Median Price and Sales
The median price of the Single Family homes sold in Marblehead increased 31% from $718,500 in 2019 to $938,0000 in 2022. Sales were steady from 2019 to 2021, but dropped in 2022, and again YTD in 2023. The YTD 2023 median price is $964,750, up 4% from 2022 YTD.
The median price of the Condos sold increased by 38% from $398,900 in 2019 to $550,000 in 2022, with sales following a similar pattern to that for SFs. Q3 2023 saw 5 of the 7 sales YTD over $750,000 and, with only 11 sales in the Quarter, this drove up the median price. By contrast, 4 of the 6 sales under $400,000 took place in Q1, driving down the median price. YTD the median price is $575,000, more in line with the 2022 number.
Just as in prior periods of housing market strength, the market in Marblehead saw a steady – rather than spectacular – increase in prices during the boom days of asset price increases which were fueled by cheap credit, during and after the pandemic.
Similarly, Marblehead did not see the correction experienced by other parts of the country in the second half of 2022, as interest rates rose sharply.
The reasons are as old as the town itself: Marblehead is a great place to live and bring up children, which is why people stay in their houses longer than they do elsewhere. Add to that, WFH (Work from Home), making the commute to Boston less of an issue.
The more than doubling of mortgage rates has also been a major factor in encouraging people to stay in their existing homes, further reducing the supply of homes for sale.
Finally, fluctuations in median prices can and do occur when the numbers are small, which is why the trend is more important than the exact numbers.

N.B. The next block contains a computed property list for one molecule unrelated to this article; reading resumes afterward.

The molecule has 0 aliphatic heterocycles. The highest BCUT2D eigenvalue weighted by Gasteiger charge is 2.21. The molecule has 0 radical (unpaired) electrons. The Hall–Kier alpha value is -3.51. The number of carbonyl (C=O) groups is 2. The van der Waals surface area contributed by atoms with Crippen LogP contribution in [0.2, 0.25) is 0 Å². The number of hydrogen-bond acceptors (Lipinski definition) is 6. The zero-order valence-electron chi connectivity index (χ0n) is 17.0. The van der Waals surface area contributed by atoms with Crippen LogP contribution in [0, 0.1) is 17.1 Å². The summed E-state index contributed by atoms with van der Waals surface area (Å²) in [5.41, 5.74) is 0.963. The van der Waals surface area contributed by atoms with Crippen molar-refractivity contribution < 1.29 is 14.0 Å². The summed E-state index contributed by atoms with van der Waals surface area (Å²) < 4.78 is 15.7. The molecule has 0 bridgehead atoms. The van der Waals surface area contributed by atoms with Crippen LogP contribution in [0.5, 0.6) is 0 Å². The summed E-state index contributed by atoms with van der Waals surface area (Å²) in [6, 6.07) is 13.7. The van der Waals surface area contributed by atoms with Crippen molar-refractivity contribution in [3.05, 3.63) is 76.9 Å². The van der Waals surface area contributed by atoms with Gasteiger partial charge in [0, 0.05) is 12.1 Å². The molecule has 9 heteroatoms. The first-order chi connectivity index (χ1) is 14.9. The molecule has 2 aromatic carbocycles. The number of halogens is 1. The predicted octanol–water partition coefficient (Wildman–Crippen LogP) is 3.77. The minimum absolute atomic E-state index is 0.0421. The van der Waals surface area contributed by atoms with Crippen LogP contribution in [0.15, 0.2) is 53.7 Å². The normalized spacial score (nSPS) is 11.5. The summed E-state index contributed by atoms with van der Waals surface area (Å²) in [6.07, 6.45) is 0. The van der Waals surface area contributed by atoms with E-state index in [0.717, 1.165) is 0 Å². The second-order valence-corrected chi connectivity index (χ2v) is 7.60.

This report analyses the Median Price and Sales per quarter since 2019, along with the Sales by Price point, Price per Sq.Ft., and the Days properties were on the market before receiving an offer (DTO).
The chart and table below show how the percentage of sales (of SFHs and Condos) dropped in the last few months of 2022 and early months of 2023, befre recovering strongly from the spring of 2023 onwards.
Note that the actual numbers in some months are quite small which can lead to fluctuations – but the overall message is clear: most properties continue to sell over list price.
While $1M signified luxury property a short while ago, it’s now 8% of the nation’s housing stock – but a large percentage of those homes are still in Pacific Coast states..
The share of homes worth seven figures is on an upswing after dipping to a 12-month low (7.3%) in February because prices are rising on a year-over-year basis after a decline early in the year.
Overall, the median U.S. home-sale price rose 3% in July, the biggest increase since last November, according to Redfin, with luxury home prices rising even faster – up 4.6% year over year to $1.2 million in the second quarter.
Elevated mortgage rates discourage potential home sellers, who are staying put to keep their relatively low mortgage rates. As a result, inventory dropped so low that buyers still in the market are competing for those few homes that are for sale. That’s driving up home prices and pushing many of those listings above the million-dollar mark.
“The supply shortage is making many listings feel hot,” said Redfin Economics Research Lead Chen Zhao. “In most of the country, expensive properties that are in good condition and priced fairly are attracting buyers and in some cases bidding wars, mostly because for-sale signs are few and far between right now.”
The share of homes worth seven figures has doubled since before the pandemic. In June 2019, just over 4% of homes were valued at $1 million or more.